When the ridiculous 6-ton York that came with my house dies it'll be replaced with a 1.5-2 ton ductless, provided I live that long. The thing barely runs 20 hours/year in a hot year, and since most of my load is latent the dehumidifier in the basement uses more annual power. But maybe with climate change it'll see a higher annual duty cycle soon. :-) Since a ductless will modulate output down to a fairly low output, it'll be more likely to work out for me having it cycle on at minimum speed for a few hours on most warmer days, yet still keep up when it's in the 90s. A 2-ton bang/bang controlled unit wouldn't work nearly as well, but even that would be a huge improvement on the oversized status-quo.

  10. #10
    DIY Senior Member Runs with bison's Avatar
    Join Date
    Aug 2009
    Location
    Midwest
    Posts
    892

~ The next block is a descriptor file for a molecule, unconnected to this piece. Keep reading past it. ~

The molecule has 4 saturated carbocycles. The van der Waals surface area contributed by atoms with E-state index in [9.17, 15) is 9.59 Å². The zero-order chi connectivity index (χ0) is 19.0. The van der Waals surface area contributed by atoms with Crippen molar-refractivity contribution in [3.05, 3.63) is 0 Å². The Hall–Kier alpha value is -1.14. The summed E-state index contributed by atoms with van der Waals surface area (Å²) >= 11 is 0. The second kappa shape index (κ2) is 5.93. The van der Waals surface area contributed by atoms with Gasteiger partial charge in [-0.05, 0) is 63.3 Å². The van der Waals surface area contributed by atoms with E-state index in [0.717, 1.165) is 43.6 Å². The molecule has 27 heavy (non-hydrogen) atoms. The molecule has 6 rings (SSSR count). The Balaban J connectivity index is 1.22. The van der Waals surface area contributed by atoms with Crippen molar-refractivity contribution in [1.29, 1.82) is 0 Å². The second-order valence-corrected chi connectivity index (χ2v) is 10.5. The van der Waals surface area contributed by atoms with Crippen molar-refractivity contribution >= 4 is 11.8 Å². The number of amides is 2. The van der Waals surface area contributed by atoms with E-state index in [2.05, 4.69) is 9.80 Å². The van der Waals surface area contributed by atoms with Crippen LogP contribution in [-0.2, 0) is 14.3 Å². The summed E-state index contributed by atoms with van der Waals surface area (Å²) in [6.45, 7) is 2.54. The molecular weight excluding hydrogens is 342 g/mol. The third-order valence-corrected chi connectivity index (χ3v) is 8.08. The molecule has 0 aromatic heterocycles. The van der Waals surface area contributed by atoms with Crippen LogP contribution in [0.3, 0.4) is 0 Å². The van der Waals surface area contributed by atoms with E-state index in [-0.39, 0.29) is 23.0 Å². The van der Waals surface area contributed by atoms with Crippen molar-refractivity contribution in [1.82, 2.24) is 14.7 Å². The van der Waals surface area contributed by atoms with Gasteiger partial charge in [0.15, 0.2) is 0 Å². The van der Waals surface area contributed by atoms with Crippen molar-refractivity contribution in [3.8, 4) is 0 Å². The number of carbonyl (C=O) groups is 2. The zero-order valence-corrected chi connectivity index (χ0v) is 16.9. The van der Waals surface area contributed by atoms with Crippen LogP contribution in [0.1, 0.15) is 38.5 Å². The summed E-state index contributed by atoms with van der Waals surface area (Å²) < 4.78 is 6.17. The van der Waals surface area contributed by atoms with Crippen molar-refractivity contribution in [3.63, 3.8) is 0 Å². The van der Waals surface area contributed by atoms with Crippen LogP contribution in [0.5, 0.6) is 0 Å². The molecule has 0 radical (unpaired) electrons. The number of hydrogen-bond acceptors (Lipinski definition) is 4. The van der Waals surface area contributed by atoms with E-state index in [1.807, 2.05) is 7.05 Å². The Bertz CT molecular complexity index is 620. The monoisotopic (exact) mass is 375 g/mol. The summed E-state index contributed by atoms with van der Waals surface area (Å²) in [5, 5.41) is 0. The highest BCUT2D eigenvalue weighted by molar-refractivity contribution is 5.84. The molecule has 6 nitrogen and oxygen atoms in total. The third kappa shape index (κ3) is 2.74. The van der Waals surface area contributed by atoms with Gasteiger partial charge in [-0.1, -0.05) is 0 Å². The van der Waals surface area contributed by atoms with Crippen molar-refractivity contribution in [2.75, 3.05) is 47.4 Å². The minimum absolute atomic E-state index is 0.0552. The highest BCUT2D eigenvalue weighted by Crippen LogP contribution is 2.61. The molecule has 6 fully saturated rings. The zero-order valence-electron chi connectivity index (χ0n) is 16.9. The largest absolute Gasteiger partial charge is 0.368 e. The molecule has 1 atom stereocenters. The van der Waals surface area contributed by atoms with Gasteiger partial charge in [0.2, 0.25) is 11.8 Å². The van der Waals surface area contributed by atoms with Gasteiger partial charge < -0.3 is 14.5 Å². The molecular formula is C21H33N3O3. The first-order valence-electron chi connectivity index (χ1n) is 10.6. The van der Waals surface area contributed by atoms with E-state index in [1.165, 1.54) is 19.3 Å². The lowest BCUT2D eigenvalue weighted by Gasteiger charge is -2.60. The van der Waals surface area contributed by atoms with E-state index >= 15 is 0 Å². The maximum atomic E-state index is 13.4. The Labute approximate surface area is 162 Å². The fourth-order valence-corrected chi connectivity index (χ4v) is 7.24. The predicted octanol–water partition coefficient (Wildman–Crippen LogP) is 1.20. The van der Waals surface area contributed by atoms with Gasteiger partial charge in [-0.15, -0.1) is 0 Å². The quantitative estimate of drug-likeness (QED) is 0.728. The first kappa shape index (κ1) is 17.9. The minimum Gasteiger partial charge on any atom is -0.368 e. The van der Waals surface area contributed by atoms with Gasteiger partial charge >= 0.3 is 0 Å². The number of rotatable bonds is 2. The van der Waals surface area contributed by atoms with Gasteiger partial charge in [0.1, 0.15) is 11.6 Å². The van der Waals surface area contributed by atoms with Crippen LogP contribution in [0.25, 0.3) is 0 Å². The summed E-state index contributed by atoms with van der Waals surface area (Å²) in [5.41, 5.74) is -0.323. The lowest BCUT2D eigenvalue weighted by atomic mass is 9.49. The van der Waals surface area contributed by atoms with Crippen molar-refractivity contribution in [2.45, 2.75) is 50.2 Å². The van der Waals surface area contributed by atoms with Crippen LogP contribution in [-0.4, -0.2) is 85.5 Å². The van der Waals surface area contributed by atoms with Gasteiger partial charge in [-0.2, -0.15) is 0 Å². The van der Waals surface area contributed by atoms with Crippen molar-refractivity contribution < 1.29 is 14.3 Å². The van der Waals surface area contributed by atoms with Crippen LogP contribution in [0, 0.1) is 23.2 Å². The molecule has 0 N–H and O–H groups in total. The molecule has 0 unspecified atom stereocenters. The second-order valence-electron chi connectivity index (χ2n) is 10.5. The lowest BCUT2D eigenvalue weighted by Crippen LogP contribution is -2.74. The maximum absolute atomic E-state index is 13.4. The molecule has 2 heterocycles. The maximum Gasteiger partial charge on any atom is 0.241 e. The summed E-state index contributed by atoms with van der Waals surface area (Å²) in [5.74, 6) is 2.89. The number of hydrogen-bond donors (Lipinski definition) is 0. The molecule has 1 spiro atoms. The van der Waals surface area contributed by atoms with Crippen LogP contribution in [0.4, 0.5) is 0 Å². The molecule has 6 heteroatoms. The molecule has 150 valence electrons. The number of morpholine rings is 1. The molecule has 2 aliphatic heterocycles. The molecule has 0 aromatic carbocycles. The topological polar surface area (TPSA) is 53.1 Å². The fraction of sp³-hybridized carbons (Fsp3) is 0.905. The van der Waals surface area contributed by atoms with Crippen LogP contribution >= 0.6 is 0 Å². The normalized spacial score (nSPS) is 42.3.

Default

    Forgive my lack of experience on this, but I'm not sure how replacing just the condenser is feasible, do they do that or just slap in a new condenser and compressor outside? I can't see this being cost effecting with an old compressor.

    One of the things to keep in mind when considering doing this piecemeal is the manufacturer warranties. The warranties I've read have indicated that unless the whole system was replaced with their matched kit (outdoor unit, plus indoor coil and air handler), then they wouldn't be responsible for major components of the warranty. That was kind of an overriding factor for me when looking at major components with 5/10/lifetime warranties.

    The SEER 13 unit might very well be SEER 10 with no TXV...that's what my 1994/1995 unit was. That came up when I was considering an evap coil replacement soon after moving in--this was due to the high airflow DP I was seeing across the inexplicably narrow coil. (Turned out the evap coil was some sort of aftermarket job, probably installed as part of scale up of capacity of the unit in the first year because it was undersized for the poor distribution/insulation they had at the time. Figured that out because the outside unit was a year newer than the home build/mortgage/occupancy.)